Study: Rust Belt sees highest foreclosure risk
A new survey says the nation's former industrial centers are most likely to gain foreclosure momentum.
NEW YORK (CNNMoney.com) -- Home owners in the Rust Belt are in more danger of falling critically behind on mortgage payments than anywhere else in the United States, according to a recent study.
First American CoreLogic, which provides property information and analysis, monitors 379 locations around the nation. Nine of its top 10 risk spots were in former Midwestern industrial centers.
Detroit, where the Big Three automakers have slashed jobs and cut production, was number one among the nation's 100 biggest metro areas.
Once an area starts down the road to mass foreclosures, it's likely to spread as momentum picks up. "Foreclosures are contagious to the rest of the community, It's very hard for a market to scrub volatility out and become stable again," said Steve Schroeder, CoreLogic's chief executive.
To asses its risk profiles, the company looks at home-price trends, economic health, historic foreclosure numbers and the amount of fraud it finds in an area, according to Schroeder.
Foreclosure's impact falls on every member of a community, not just the owners who lose their homes. When properties sit vacant and unsold, entire neighborhoods suffer as property values decline.
Crime, such as drug dealing and arson, and other social problems are likely to increase. Many residents leave, and others would like to, but they can't find anyone to buy their homes. Owners are unable to take better jobs if they involve moving away.
Economic setbacks, including plant shutdowns and layoffs are the number one cause of foreclosure risk, according to CoreLogic. Detroit's top standing comes from the severe slump in the city's core automotive industry.
The third ranked metro area is centered around Warren, Michigan, home to the massive General Motors Technical Center. The largely white-collar, tech-center staff has not escaped the layoffs that afflicted the rest of the company.
Number four on the list, Youngstown, was once a thriving steel center and automobile making area and has also been battered by the auto-industry slump.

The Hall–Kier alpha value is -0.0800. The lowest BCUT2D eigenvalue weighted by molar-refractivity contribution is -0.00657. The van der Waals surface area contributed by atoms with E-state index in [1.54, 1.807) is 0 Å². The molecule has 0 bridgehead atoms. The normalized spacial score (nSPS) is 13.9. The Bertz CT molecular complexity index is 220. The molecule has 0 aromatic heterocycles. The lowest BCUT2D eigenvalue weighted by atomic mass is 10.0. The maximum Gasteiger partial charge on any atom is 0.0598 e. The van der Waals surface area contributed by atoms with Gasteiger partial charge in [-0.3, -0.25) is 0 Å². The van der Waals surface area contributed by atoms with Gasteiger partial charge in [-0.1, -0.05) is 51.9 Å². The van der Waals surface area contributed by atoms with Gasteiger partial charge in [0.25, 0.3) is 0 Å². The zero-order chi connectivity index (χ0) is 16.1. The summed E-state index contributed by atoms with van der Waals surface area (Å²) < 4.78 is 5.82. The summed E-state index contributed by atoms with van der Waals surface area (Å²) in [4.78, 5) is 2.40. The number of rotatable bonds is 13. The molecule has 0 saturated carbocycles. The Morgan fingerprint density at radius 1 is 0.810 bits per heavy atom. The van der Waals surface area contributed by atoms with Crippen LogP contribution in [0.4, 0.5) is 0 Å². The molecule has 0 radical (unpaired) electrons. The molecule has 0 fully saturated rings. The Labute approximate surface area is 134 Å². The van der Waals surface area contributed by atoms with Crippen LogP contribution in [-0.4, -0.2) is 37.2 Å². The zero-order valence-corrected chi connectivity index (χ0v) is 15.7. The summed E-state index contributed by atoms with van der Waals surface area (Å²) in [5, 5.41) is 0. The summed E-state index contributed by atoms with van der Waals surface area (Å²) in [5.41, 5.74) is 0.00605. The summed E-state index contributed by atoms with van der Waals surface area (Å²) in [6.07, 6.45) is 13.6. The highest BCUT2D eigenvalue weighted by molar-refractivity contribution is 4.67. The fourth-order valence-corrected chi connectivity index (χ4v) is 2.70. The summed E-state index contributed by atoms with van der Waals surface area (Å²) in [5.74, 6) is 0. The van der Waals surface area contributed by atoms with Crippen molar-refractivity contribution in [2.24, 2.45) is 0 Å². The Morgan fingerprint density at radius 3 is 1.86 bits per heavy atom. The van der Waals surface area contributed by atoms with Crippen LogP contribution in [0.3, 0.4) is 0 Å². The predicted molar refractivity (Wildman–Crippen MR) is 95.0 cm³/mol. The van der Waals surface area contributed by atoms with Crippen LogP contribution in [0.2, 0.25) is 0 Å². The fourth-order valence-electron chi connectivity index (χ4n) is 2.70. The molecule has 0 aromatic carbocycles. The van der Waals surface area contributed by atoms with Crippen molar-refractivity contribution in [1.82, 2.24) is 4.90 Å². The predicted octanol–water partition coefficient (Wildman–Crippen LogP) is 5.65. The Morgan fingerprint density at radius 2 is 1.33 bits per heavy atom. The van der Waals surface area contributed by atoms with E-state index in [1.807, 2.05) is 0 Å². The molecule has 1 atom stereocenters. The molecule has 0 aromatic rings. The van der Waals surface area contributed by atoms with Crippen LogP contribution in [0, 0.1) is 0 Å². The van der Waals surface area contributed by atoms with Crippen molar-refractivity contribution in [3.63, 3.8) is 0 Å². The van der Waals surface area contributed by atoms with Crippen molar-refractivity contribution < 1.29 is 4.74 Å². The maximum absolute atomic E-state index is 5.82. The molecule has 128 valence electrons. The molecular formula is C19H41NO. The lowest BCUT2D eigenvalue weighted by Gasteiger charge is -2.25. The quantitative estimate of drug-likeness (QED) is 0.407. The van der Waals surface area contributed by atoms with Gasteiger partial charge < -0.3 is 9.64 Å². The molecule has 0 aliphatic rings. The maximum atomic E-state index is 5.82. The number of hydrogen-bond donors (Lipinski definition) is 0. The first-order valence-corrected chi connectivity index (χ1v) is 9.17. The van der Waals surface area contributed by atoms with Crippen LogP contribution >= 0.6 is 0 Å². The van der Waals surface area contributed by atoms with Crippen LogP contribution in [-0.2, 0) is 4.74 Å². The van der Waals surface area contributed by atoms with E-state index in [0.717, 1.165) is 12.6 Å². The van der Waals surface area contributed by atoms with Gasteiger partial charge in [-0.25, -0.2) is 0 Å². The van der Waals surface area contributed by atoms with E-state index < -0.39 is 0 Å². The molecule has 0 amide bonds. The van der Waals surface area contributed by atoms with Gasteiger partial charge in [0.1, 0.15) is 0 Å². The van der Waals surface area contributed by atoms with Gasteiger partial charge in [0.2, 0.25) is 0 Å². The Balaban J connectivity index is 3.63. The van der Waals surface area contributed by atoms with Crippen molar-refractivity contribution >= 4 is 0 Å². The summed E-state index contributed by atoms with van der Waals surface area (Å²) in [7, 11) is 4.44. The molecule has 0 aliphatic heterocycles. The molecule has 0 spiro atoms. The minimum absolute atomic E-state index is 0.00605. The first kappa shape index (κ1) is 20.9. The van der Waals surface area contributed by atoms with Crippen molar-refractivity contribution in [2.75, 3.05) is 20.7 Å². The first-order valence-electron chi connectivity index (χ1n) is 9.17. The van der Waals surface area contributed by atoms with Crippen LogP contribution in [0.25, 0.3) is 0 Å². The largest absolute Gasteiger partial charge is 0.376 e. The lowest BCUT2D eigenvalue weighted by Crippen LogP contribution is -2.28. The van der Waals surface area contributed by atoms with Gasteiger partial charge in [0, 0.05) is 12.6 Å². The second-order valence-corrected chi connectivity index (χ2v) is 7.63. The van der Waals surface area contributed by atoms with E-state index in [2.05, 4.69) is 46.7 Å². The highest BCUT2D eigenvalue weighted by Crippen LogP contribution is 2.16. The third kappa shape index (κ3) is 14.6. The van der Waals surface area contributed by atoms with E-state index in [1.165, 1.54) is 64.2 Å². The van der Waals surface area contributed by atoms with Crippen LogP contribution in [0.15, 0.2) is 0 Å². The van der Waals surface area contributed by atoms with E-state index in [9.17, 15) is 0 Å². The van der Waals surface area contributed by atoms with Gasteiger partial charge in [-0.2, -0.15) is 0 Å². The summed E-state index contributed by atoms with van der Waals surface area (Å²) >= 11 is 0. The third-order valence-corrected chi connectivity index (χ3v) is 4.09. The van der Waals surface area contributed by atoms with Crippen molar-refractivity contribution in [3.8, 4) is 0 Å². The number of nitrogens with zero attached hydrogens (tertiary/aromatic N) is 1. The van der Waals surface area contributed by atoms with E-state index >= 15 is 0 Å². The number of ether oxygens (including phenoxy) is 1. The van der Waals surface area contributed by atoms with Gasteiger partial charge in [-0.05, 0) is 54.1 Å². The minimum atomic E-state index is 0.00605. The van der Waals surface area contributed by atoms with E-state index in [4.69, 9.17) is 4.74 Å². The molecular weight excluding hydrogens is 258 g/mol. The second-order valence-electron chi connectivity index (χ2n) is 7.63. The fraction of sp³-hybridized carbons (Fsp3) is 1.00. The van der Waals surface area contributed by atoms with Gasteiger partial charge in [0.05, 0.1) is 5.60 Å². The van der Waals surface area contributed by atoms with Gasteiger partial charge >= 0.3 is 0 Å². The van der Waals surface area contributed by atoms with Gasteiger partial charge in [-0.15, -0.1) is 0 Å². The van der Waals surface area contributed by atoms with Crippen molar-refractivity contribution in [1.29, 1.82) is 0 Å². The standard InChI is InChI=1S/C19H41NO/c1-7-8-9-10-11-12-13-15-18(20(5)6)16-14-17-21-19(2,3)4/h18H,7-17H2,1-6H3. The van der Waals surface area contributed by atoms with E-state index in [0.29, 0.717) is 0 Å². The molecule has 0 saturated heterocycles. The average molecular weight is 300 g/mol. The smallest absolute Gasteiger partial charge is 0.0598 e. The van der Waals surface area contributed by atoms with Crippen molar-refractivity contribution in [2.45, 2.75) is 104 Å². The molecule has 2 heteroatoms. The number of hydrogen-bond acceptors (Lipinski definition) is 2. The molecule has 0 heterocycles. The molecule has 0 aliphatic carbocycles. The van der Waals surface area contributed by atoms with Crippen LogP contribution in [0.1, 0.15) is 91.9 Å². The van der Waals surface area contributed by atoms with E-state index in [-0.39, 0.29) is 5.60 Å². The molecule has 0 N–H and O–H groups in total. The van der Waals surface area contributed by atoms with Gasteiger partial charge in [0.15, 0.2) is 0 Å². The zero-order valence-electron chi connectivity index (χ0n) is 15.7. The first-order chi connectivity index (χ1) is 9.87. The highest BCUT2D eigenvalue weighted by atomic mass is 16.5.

But the survey's second-ranked city, Memphis, has a different risk profile than the other top 10 communities. The problem there is higher-than-average unemployment and lower-than-average wages, according to Mark Fleming, CoreLogic's chief economist.
Another vulnerable area located outside the rust belt and the top 10 is Denver. Its own risk factors, according to the survey, include a slow recovery of the locally important telecom industry from its meltdown in early 2000. Qwest Communications is headquartered in Denver, and the former Worldcom had a large presence there.
Colorado's historical lack of lending industry supervision also added to Denver's risk, according to CoreLogic.
For years the state's mortgage brokerage industry faced little regulation, resulting in high incidences of appraisal fraud, which occurs when lenders are tricked into giving loans for greater than the property is worth.
Scammers get wildly high appraisals and have straw buyers purchase with, say 90 percent mortgages. Then they take the money and run.
That leaves empty houses that can sit for months. They're vulnerable to squatters, arsonists and drug dealers. Scavengers often move in and strip them of plumbing, wiring, fixtures and anything else of value.
CoreLogic, after studying 150,000 loan transactions, found that for every one percentage point increase in the foreclosure rate, the likelihood of fraud jumps 4 percent.
The news is not all dire, however, CoreLogic still judges the overwhelming majority of housing markets to have only moderate or low potential for mortgage delinquencies.